Opinion / Opinion Line

Hospitals can take lead to find remedy to 'scalping cancer'

(China Daily) Updated: 2016-02-19 07:45

Hospitals can take lead to find remedy to 'scalping cancer'

Patients wait in line for the registration windows to open at the Beijing Stomatological Hospital on Wednesday. The windows open at 7 am to sell tickets for treatment, and it is a common practice for people to use stools or other objects to reserve a place in the line.[Photos by Zou Hong / China Daily]

A number of hospitals in Beijing have said they intend to do more to try and put an end to the organized rings of scalpers that profit by snapping up the appointments with doctors and then selling them to genuine patients.

Beijing Tongren Hospital says it will offer unlimited registration tickets in some clinics and extend the clinic hours of specialists, while Beijing Obstetrics and Gynecology Hospital is also launching a campaign against the hospital scalpers. That determination is important but we need more actions, comments Beijing Youth Daily:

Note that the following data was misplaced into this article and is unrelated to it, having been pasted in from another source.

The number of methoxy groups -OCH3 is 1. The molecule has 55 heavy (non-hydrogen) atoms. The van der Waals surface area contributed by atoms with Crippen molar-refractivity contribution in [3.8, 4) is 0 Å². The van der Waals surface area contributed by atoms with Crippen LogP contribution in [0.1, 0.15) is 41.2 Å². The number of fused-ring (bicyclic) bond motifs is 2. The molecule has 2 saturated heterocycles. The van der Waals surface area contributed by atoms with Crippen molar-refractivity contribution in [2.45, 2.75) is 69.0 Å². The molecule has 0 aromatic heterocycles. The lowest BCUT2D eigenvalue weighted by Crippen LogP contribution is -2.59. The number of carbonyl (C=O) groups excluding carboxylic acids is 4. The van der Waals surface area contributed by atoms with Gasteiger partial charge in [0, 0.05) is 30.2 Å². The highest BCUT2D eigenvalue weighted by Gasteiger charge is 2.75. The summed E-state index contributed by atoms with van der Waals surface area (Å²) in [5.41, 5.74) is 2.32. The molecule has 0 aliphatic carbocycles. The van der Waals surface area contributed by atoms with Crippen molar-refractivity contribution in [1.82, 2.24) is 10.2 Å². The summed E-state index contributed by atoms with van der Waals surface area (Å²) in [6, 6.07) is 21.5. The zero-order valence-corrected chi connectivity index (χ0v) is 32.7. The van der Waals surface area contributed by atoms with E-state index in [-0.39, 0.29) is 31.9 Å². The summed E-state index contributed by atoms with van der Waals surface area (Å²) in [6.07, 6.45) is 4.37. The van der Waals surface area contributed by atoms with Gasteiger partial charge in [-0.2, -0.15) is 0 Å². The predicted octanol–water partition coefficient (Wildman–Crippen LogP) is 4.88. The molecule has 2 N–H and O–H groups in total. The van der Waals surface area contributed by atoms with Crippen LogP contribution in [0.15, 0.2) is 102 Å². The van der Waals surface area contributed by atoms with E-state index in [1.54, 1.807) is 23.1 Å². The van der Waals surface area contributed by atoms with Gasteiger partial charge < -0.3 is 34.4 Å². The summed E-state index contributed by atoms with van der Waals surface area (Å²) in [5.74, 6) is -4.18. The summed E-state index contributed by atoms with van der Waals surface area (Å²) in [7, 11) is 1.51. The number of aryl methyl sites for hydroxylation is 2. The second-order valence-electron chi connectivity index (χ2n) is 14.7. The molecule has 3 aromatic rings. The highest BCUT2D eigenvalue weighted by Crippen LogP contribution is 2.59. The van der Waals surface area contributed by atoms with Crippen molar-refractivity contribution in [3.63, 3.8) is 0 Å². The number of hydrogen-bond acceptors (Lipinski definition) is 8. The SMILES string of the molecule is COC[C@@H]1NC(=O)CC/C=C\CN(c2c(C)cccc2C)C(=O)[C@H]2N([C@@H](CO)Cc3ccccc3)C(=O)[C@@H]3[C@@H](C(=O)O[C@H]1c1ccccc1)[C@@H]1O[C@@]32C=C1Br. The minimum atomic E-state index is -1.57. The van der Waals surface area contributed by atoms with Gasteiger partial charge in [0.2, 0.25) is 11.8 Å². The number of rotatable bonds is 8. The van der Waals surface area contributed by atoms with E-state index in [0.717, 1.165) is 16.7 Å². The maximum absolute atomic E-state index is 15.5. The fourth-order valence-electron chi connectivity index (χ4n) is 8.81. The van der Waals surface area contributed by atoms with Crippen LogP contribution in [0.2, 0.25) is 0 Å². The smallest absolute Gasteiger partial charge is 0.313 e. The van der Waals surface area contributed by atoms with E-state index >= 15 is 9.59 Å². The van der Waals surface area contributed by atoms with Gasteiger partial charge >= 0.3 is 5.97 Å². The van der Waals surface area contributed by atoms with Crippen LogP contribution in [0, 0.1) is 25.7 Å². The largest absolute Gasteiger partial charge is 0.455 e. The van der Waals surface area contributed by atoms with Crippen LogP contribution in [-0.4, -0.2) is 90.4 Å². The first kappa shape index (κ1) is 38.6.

Scalpers have become a growing cancer in the country's healthcare system and a disease that the authorities have failed to effectively treat. Faced with tremendous harm and abnormally stubborn swindlers, hospitals in Beijing seem to have decided to take action.

Although the city's medical institutions do not seem to have come up with a unified move or tactics to crack down the scammers, a number of hospitals have announced that they will make special efforts to combat the reprehensible practice that potentially puts patients at risk.

Their willingness to take responsibility is actually a positive development in the face of the authorities' inertia, and such an attitude and determination are important to cure this sickness in our society.

Hospitals are meant to help people in need, faced with the patient's frustration, resentment and anger, every hospital should seek to eliminate the scalpers.

These unscrupulous people know that the hospitals have a limited number of security guards and the medical staff are busy with their duties. Therefore, they are exceptionally rampant, and have continued to multiply as they have, up until now, been able to operate unhindered.

To cure this sickness, law enforcement is needed. We are glad to see hospitals have taken the first step and hope they will accomplish much.

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